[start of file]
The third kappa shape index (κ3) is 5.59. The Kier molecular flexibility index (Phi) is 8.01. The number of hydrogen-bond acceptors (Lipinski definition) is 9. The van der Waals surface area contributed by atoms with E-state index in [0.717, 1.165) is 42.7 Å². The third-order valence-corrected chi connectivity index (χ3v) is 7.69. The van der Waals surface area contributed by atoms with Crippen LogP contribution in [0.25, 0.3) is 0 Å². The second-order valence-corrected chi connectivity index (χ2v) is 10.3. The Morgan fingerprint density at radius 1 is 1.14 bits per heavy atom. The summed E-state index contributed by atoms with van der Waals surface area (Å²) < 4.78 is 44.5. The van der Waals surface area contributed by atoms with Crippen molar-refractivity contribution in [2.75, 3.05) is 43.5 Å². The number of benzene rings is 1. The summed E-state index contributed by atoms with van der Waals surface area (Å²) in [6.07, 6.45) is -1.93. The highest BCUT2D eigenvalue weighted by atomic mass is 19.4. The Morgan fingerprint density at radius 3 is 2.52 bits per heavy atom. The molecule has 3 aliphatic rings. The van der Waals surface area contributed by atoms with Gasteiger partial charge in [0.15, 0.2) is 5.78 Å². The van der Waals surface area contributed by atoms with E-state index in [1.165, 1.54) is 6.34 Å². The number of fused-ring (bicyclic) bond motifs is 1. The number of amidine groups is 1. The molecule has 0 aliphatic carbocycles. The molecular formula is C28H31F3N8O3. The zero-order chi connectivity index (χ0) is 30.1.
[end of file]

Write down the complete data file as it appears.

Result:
The third kappa shape index (κ3) is 5.59. The Kier molecular flexibility index (Phi) is 8.01. The number of hydrogen-bond acceptors (Lipinski definition) is 9. The van der Waals surface area contributed by atoms with E-state index in [0.717, 1.165) is 42.7 Å². The third-order valence-corrected chi connectivity index (χ3v) is 7.69. The van der Waals surface area contributed by atoms with Crippen LogP contribution in [0.25, 0.3) is 0 Å². The second-order valence-corrected chi connectivity index (χ2v) is 10.3. The Morgan fingerprint density at radius 1 is 1.14 bits per heavy atom. The summed E-state index contributed by atoms with van der Waals surface area (Å²) < 4.78 is 44.5. The van der Waals surface area contributed by atoms with Crippen molar-refractivity contribution in [2.75, 3.05) is 43.5 Å². The number of benzene rings is 1. The summed E-state index contributed by atoms with van der Waals surface area (Å²) in [6.07, 6.45) is -1.93. The highest BCUT2D eigenvalue weighted by atomic mass is 19.4. The Morgan fingerprint density at radius 3 is 2.52 bits per heavy atom. The molecule has 3 aliphatic rings. The van der Waals surface area contributed by atoms with Gasteiger partial charge in [0.15, 0.2) is 5.78 Å². The van der Waals surface area contributed by atoms with E-state index in [1.165, 1.54) is 6.34 Å². The number of fused-ring (bicyclic) bond motifs is 1. The number of amidine groups is 1. The molecule has 0 aliphatic carbocycles. The molecular formula is C28H31F3N8O3. The zero-order chi connectivity index (χ0) is 30.1.